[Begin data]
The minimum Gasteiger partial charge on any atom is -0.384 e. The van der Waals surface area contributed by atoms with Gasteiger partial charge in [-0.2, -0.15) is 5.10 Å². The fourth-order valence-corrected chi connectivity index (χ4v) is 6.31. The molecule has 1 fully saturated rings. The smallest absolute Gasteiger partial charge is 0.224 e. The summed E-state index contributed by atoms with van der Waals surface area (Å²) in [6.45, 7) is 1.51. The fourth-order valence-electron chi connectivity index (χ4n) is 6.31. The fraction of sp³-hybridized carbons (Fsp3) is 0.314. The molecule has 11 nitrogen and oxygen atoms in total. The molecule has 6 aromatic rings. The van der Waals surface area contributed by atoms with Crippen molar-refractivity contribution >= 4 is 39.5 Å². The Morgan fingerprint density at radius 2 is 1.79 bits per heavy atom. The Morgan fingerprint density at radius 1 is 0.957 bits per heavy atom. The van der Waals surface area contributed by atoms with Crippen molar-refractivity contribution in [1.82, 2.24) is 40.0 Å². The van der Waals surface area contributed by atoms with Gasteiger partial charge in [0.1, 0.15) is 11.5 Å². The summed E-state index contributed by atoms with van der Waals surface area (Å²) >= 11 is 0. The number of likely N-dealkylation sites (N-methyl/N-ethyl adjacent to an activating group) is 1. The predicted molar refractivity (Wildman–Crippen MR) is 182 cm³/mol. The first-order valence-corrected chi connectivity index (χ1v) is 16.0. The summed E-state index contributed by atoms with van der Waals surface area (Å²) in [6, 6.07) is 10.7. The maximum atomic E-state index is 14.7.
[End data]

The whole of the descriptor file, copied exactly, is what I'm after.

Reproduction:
The minimum Gasteiger partial charge on any atom is -0.384 e. The van der Waals surface area contributed by atoms with Gasteiger partial charge in [-0.2, -0.15) is 5.10 Å². The fourth-order valence-corrected chi connectivity index (χ4v) is 6.31. The molecule has 1 fully saturated rings. The smallest absolute Gasteiger partial charge is 0.224 e. The summed E-state index contributed by atoms with van der Waals surface area (Å²) in [6.45, 7) is 1.51. The fourth-order valence-electron chi connectivity index (χ4n) is 6.31. The fraction of sp³-hybridized carbons (Fsp3) is 0.314. The molecule has 11 nitrogen and oxygen atoms in total. The molecule has 6 aromatic rings. The van der Waals surface area contributed by atoms with Crippen molar-refractivity contribution >= 4 is 39.5 Å². The Morgan fingerprint density at radius 2 is 1.79 bits per heavy atom. The Morgan fingerprint density at radius 1 is 0.957 bits per heavy atom. The van der Waals surface area contributed by atoms with Crippen molar-refractivity contribution in [1.82, 2.24) is 40.0 Å². The van der Waals surface area contributed by atoms with Gasteiger partial charge in [0.1, 0.15) is 11.5 Å². The summed E-state index contributed by atoms with van der Waals surface area (Å²) >= 11 is 0. The number of likely N-dealkylation sites (N-methyl/N-ethyl adjacent to an activating group) is 1. The predicted molar refractivity (Wildman–Crippen MR) is 182 cm³/mol. The first-order valence-corrected chi connectivity index (χ1v) is 16.0. The summed E-state index contributed by atoms with van der Waals surface area (Å²) in [6, 6.07) is 10.7. The maximum atomic E-state index is 14.7.